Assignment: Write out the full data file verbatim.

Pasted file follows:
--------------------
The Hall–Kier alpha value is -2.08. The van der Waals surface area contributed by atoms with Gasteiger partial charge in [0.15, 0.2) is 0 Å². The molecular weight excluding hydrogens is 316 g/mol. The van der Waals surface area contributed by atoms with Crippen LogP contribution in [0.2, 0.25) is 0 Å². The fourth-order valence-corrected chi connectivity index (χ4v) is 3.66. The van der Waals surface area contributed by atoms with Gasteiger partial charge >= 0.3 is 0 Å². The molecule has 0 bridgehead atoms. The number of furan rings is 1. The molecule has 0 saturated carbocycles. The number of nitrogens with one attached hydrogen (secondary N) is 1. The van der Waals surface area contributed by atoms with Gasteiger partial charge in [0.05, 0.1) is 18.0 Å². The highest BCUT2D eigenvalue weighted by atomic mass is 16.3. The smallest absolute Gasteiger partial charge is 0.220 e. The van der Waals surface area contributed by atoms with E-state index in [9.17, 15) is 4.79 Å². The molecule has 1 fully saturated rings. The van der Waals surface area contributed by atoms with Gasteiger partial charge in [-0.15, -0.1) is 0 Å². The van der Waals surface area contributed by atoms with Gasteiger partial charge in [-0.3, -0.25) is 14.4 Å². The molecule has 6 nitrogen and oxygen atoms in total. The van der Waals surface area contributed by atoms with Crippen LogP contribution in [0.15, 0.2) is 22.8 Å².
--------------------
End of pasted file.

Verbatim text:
The Hall–Kier alpha value is -2.08. The van der Waals surface area contributed by atoms with Gasteiger partial charge in [0.15, 0.2) is 0 Å². The molecular weight excluding hydrogens is 316 g/mol. The van der Waals surface area contributed by atoms with Crippen LogP contribution in [0.2, 0.25) is 0 Å². The fourth-order valence-corrected chi connectivity index (χ4v) is 3.66. The van der Waals surface area contributed by atoms with Gasteiger partial charge >= 0.3 is 0 Å². The molecule has 0 bridgehead atoms. The number of furan rings is 1. The molecule has 0 saturated carbocycles. The number of nitrogens with one attached hydrogen (secondary N) is 1. The van der Waals surface area contributed by atoms with Gasteiger partial charge in [0.05, 0.1) is 18.0 Å². The highest BCUT2D eigenvalue weighted by atomic mass is 16.3. The smallest absolute Gasteiger partial charge is 0.220 e. The van der Waals surface area contributed by atoms with E-state index in [9.17, 15) is 4.79 Å². The molecule has 1 fully saturated rings. The van der Waals surface area contributed by atoms with Gasteiger partial charge in [-0.15, -0.1) is 0 Å². The van der Waals surface area contributed by atoms with Gasteiger partial charge in [-0.3, -0.25) is 14.4 Å². The molecule has 6 nitrogen and oxygen atoms in total. The van der Waals surface area contributed by atoms with Crippen LogP contribution in [0.15, 0.2) is 22.8 Å².